From ‘Yankee Doodle’ to ‘Public Enemy,’ remembering actor James Cagney
As with any iconic figure, certain myths exist about James Cagney. The jaunty, short tough guy—onscreen as well!—never actually said, “You dirty rat.” He also wasn’t really in his heart a tough guy. When asked once what he wanted his legacy to be, what he wanted his tombstone to read, he shot back: “Song and dance man.”
Indeed, his 1942 turn as George M. Cohen in “Yankee Doodle Dandy” was a tour de force that earned him an Academy Award and represented quite a departure from the volatile kid that fell flat on his face in “Public Enemy.” In fact, Cagney’s emotional scene in Yankee Doodle, when he says goodbye to his dying father, shocked audiences for its authenticity and depth.
Cagney played several military-centric roles, including in this iconic scene when he joins the Army:
Seemingly gliding on his toes through life, Cagney was an in-your-face tough and he said well into his career that the rapid-fire dialogue he was famous for in his films was simply borrowed from an endless stream of characters he knew growing up in New York’s Lower East Side.
“Whaddya say, whaddya know!” was a phrase repeated endlessly, and was never really put as a question, but rather an exclamation from a guy so confident, he unnerved even long-time friends. Cagney was humble though, and maintained that he was just a regular guy drawing on much compelling characters from life.
Okay, believe that if you want. The truth is, he created some of the most memorable performances the world will ever see. Though considered shocking today, his grapefruit to the face of Mae Clarke is one of the most famous movie stills of all time. His final role as “Terrible Joe Moran” was a fitting end to a glorious career, coming two years before his death at 86.
He never lost sight of his roots, saying later in life of hard work early on, "It was good for me. I feel sorry for the kid who has too cushy a time of it. Suddenly he has to come face-to-face with the realities of life without any mama or papa to do his thinking for him."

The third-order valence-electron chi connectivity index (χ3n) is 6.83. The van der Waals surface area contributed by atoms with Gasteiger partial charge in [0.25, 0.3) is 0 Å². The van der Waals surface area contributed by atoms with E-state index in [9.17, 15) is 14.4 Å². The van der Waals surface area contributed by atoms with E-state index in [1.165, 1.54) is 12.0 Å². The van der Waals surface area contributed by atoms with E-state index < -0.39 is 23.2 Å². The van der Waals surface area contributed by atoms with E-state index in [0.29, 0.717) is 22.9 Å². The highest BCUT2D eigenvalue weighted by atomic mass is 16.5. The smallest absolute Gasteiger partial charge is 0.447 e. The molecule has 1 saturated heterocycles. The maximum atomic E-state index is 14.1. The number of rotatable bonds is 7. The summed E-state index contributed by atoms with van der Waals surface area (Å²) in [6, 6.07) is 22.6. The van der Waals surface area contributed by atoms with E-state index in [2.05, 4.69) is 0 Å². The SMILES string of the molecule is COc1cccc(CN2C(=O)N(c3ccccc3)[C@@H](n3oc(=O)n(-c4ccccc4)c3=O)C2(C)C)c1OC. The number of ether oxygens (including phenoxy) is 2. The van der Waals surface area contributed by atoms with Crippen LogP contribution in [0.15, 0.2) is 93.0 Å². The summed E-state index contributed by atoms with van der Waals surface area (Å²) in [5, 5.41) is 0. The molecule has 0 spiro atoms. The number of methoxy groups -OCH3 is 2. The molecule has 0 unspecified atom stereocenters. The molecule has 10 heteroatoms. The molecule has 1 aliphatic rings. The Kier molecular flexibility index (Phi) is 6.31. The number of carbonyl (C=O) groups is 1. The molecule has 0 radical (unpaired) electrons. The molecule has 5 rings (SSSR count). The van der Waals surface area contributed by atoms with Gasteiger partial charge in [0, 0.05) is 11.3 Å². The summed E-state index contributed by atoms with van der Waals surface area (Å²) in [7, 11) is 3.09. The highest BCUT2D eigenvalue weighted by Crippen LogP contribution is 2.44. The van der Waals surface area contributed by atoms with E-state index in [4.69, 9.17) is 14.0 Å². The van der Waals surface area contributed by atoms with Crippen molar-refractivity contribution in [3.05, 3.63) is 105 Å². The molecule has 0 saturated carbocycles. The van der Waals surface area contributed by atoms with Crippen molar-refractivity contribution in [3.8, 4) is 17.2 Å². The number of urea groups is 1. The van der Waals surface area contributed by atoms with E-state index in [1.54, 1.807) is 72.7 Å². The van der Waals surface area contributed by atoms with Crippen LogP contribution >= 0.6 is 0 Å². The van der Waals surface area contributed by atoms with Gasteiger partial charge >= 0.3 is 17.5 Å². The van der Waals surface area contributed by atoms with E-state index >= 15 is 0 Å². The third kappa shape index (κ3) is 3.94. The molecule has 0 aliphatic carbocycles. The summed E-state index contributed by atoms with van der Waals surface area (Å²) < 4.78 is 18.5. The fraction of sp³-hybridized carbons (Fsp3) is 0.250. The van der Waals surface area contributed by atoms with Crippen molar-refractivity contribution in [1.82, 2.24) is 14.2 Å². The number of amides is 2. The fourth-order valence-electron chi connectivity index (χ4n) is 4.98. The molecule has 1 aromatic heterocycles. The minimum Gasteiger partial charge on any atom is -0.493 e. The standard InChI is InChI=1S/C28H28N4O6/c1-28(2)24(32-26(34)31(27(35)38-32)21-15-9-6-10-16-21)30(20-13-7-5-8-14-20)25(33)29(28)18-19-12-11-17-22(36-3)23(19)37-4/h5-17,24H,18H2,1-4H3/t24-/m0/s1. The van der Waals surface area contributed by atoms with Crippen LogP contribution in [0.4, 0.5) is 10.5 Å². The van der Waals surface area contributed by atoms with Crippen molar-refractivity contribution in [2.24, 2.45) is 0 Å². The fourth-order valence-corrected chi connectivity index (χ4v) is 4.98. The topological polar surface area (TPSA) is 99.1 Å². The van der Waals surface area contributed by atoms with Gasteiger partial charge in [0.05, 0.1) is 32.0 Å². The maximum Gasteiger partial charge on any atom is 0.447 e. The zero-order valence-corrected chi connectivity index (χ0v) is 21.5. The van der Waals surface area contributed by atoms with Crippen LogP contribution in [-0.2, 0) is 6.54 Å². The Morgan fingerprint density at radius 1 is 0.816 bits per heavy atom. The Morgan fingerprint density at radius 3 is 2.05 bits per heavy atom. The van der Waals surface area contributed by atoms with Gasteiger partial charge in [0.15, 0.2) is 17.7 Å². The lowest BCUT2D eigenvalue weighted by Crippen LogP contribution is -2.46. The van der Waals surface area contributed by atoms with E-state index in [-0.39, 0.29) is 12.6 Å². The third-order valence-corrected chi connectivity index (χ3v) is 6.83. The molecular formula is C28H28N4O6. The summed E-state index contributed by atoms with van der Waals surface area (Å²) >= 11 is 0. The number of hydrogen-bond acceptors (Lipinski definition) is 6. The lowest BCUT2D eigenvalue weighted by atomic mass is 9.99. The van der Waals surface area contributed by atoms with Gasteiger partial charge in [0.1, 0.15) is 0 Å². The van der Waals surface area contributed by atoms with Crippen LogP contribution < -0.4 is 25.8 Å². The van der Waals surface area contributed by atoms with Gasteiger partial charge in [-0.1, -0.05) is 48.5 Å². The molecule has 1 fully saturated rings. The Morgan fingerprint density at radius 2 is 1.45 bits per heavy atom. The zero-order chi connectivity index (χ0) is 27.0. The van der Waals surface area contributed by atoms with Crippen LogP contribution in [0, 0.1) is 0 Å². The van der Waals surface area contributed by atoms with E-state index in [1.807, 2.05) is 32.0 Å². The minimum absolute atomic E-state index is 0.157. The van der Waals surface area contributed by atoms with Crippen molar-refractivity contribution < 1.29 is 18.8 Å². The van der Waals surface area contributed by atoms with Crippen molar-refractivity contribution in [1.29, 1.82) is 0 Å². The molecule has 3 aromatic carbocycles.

But it is a small story that perhaps best describes the essence of James Cagney. It is at once funny and instructive, because it spotlights the tension between genius and nonchalance.
The story goes that an earnest young actor practiced how he would approach the Great Man, and ask for any golden acting nuggets the tough guy would care to toss his way. After all, he’d been at it for decades and had become an icon long ago. A word or 10 from the Great Cagney might make this young fellow’s career.
“Look, the old man said with the same semi-disdain he dispatched gangsters onscreen, “Let me tell you my secret.”
The earnest fellow leaned in.
“I get to the set, you see, drive up. I get out, walk to the set and find the director…”
You-know-who was hanging on every word, typing mental notes with the speed and force of a seasoned secretary.
“Then I say to him, ‘Just tell me where to stand.’”
With that, Jimmy Cagney sat back and cracked the faintest smile. His young charge blinked, his mind asking him where the rest of the life advice was.
That was it. That was the acting tip or tips.
In that brief comment—when an acting hopeful was hoping for book-length advice—Cagney really did offer a goldmine of information. He was saying of course that an actor has to show up on time, know his lines, having done his mental preparation in whatever fashion he chose, and then…just find his mark on the stage floor.
That’s it. The ability would come from within. One didn’t have to devote a year of one’s life to “becoming the character,” though that worked fine for some guys named Brando and Dean.
(Someone once asked Robert de Niro how he transformed his chiseled physique to play an aging, thicker Jake LaMotta, he deadpanned, “I ate my way through Italy.”)
For Cagney though, authenticity didn’t require angst and suffering as an actor. Just tell me where to stand and get out of my way.
At the end of such days on set, he would then get back in his car, slam the door the way Rocky Sullivan might have. Heck, he might even chuck a young fan on the chin and then speed away with his signature wave. He’d drive out to one of farms to reflect, paint, and enjoy family.
We can apply Cagney’s singular advice when life gets too complicated for us. When we have turned a problem over and over, coming to no conclusion. Maybe that’s the time to simplify. Maybe you look a thorny problem in the eye, shove a grapefruit in its face and say, “Just tell me where to stand!”